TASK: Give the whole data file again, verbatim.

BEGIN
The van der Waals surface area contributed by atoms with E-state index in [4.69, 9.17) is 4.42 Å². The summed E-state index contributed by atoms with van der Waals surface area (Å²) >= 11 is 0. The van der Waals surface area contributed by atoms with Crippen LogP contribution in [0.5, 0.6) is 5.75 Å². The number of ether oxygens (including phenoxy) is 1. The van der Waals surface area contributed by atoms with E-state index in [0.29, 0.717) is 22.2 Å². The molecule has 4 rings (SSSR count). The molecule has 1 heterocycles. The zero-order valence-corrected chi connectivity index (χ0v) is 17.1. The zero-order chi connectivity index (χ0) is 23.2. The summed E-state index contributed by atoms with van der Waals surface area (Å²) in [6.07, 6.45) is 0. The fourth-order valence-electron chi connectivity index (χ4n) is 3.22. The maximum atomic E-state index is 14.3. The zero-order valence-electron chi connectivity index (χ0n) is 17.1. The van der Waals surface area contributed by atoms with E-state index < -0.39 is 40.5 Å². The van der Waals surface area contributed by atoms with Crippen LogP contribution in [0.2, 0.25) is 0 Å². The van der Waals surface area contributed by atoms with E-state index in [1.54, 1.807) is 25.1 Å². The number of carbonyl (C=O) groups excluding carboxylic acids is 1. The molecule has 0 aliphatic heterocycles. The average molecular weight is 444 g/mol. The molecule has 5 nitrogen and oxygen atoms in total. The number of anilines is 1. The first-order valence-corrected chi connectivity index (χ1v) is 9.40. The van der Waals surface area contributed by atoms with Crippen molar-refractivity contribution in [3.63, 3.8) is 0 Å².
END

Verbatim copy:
The van der Waals surface area contributed by atoms with E-state index in [4.69, 9.17) is 4.42 Å². The summed E-state index contributed by atoms with van der Waals surface area (Å²) >= 11 is 0. The van der Waals surface area contributed by atoms with Crippen LogP contribution in [0.5, 0.6) is 5.75 Å². The number of ether oxygens (including phenoxy) is 1. The van der Waals surface area contributed by atoms with E-state index in [0.29, 0.717) is 22.2 Å². The molecule has 4 rings (SSSR count). The molecule has 1 heterocycles. The zero-order valence-corrected chi connectivity index (χ0v) is 17.1. The zero-order chi connectivity index (χ0) is 23.2. The summed E-state index contributed by atoms with van der Waals surface area (Å²) in [6.07, 6.45) is 0. The fourth-order valence-electron chi connectivity index (χ4n) is 3.22. The maximum atomic E-state index is 14.3. The zero-order valence-electron chi connectivity index (χ0n) is 17.1. The van der Waals surface area contributed by atoms with E-state index < -0.39 is 40.5 Å². The van der Waals surface area contributed by atoms with Crippen LogP contribution in [0.2, 0.25) is 0 Å². The van der Waals surface area contributed by atoms with E-state index in [1.54, 1.807) is 25.1 Å². The number of carbonyl (C=O) groups excluding carboxylic acids is 1. The molecule has 0 aliphatic heterocycles. The average molecular weight is 444 g/mol. The molecule has 5 nitrogen and oxygen atoms in total. The number of anilines is 1. The first-order valence-corrected chi connectivity index (χ1v) is 9.40. The van der Waals surface area contributed by atoms with Crippen molar-refractivity contribution in [3.63, 3.8) is 0 Å².